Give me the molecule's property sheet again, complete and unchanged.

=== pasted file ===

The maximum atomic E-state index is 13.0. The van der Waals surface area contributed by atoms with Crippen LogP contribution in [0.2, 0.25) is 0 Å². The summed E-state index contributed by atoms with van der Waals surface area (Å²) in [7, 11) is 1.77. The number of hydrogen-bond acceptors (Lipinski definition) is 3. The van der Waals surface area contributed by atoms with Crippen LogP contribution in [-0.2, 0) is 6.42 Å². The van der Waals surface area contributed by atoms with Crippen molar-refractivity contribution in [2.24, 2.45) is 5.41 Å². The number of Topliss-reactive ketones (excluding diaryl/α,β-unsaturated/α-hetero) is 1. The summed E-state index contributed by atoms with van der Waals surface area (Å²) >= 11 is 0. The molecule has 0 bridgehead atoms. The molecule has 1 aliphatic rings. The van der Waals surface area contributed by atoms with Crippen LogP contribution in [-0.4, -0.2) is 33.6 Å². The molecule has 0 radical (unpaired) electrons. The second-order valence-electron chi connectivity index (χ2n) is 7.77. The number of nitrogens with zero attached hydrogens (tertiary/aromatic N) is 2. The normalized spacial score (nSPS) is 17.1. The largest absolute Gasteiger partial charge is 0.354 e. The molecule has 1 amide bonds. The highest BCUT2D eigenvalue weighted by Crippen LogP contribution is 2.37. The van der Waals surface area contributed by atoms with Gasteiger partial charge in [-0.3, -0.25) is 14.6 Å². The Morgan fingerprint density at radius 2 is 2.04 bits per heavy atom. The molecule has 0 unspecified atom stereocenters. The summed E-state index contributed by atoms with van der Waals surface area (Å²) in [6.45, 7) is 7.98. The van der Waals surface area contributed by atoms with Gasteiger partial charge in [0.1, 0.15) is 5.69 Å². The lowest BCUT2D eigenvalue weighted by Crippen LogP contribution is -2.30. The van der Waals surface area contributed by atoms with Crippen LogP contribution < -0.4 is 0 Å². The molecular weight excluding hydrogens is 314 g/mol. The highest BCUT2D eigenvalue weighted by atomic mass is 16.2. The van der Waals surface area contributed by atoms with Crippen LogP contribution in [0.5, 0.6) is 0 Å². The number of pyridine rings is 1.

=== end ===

The maximum atomic E-state index is 13.0. The van der Waals surface area contributed by atoms with Crippen LogP contribution in [0.2, 0.25) is 0 Å². The summed E-state index contributed by atoms with van der Waals surface area (Å²) in [7, 11) is 1.77. The number of hydrogen-bond acceptors (Lipinski definition) is 3. The van der Waals surface area contributed by atoms with Crippen LogP contribution in [-0.2, 0) is 6.42 Å². The van der Waals surface area contributed by atoms with Crippen molar-refractivity contribution in [2.24, 2.45) is 5.41 Å². The number of Topliss-reactive ketones (excluding diaryl/α,β-unsaturated/α-hetero) is 1. The summed E-state index contributed by atoms with van der Waals surface area (Å²) >= 11 is 0. The molecule has 0 bridgehead atoms. The molecule has 1 aliphatic rings. The van der Waals surface area contributed by atoms with Crippen LogP contribution in [-0.4, -0.2) is 33.6 Å². The molecule has 0 radical (unpaired) electrons. The second-order valence-electron chi connectivity index (χ2n) is 7.77. The number of nitrogens with zero attached hydrogens (tertiary/aromatic N) is 2. The normalized spacial score (nSPS) is 17.1. The largest absolute Gasteiger partial charge is 0.354 e. The molecule has 1 amide bonds. The highest BCUT2D eigenvalue weighted by Crippen LogP contribution is 2.37. The van der Waals surface area contributed by atoms with Gasteiger partial charge in [-0.3, -0.25) is 14.6 Å². The Morgan fingerprint density at radius 2 is 2.04 bits per heavy atom. The molecule has 0 unspecified atom stereocenters. The summed E-state index contributed by atoms with van der Waals surface area (Å²) in [6.45, 7) is 7.98. The van der Waals surface area contributed by atoms with Gasteiger partial charge in [0.1, 0.15) is 5.69 Å². The lowest BCUT2D eigenvalue weighted by Crippen LogP contribution is -2.30. The van der Waals surface area contributed by atoms with Crippen LogP contribution < -0.4 is 0 Å². The molecular weight excluding hydrogens is 314 g/mol. The highest BCUT2D eigenvalue weighted by atomic mass is 16.2. The van der Waals surface area contributed by atoms with Crippen LogP contribution in [0.5, 0.6) is 0 Å². The number of pyridine rings is 1.